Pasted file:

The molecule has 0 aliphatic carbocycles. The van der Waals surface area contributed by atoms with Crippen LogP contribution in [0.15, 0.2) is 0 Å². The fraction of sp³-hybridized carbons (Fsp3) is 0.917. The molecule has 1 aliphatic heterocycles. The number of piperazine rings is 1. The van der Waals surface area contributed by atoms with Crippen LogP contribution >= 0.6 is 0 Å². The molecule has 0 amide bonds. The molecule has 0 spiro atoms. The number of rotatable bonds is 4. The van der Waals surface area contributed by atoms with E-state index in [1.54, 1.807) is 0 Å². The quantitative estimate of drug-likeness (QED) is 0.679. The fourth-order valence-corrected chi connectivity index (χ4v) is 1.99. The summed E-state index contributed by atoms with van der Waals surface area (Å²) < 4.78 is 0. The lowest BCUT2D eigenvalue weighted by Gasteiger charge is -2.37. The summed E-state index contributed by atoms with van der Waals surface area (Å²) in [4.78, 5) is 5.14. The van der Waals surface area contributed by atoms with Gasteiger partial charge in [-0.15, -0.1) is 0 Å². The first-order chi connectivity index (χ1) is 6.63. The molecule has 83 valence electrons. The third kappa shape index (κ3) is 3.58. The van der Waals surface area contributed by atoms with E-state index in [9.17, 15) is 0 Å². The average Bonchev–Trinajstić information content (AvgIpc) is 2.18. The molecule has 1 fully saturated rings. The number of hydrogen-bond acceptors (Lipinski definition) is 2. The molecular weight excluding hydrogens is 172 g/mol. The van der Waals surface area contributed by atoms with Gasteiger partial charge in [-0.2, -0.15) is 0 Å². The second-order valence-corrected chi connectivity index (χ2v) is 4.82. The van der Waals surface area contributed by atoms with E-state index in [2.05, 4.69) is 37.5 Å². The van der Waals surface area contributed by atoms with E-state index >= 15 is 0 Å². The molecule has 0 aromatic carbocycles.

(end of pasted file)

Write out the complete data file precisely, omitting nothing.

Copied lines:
The molecule has 0 aliphatic carbocycles. The van der Waals surface area contributed by atoms with Crippen LogP contribution in [0.15, 0.2) is 0 Å². The fraction of sp³-hybridized carbons (Fsp3) is 0.917. The molecule has 1 aliphatic heterocycles. The number of piperazine rings is 1. The van der Waals surface area contributed by atoms with Crippen LogP contribution >= 0.6 is 0 Å². The molecule has 0 amide bonds. The molecule has 0 spiro atoms. The number of rotatable bonds is 4. The van der Waals surface area contributed by atoms with E-state index in [1.54, 1.807) is 0 Å². The quantitative estimate of drug-likeness (QED) is 0.679. The fourth-order valence-corrected chi connectivity index (χ4v) is 1.99. The summed E-state index contributed by atoms with van der Waals surface area (Å²) < 4.78 is 0. The lowest BCUT2D eigenvalue weighted by Gasteiger charge is -2.37. The summed E-state index contributed by atoms with van der Waals surface area (Å²) in [4.78, 5) is 5.14. The van der Waals surface area contributed by atoms with Gasteiger partial charge in [-0.15, -0.1) is 0 Å². The first-order chi connectivity index (χ1) is 6.63. The molecule has 83 valence electrons. The third kappa shape index (κ3) is 3.58. The van der Waals surface area contributed by atoms with E-state index in [9.17, 15) is 0 Å². The average Bonchev–Trinajstić information content (AvgIpc) is 2.18. The molecule has 1 fully saturated rings. The number of hydrogen-bond acceptors (Lipinski definition) is 2. The molecular weight excluding hydrogens is 172 g/mol. The van der Waals surface area contributed by atoms with Gasteiger partial charge in [-0.2, -0.15) is 0 Å². The second-order valence-corrected chi connectivity index (χ2v) is 4.82. The van der Waals surface area contributed by atoms with E-state index in [2.05, 4.69) is 37.5 Å². The van der Waals surface area contributed by atoms with E-state index >= 15 is 0 Å². The molecule has 0 aromatic carbocycles.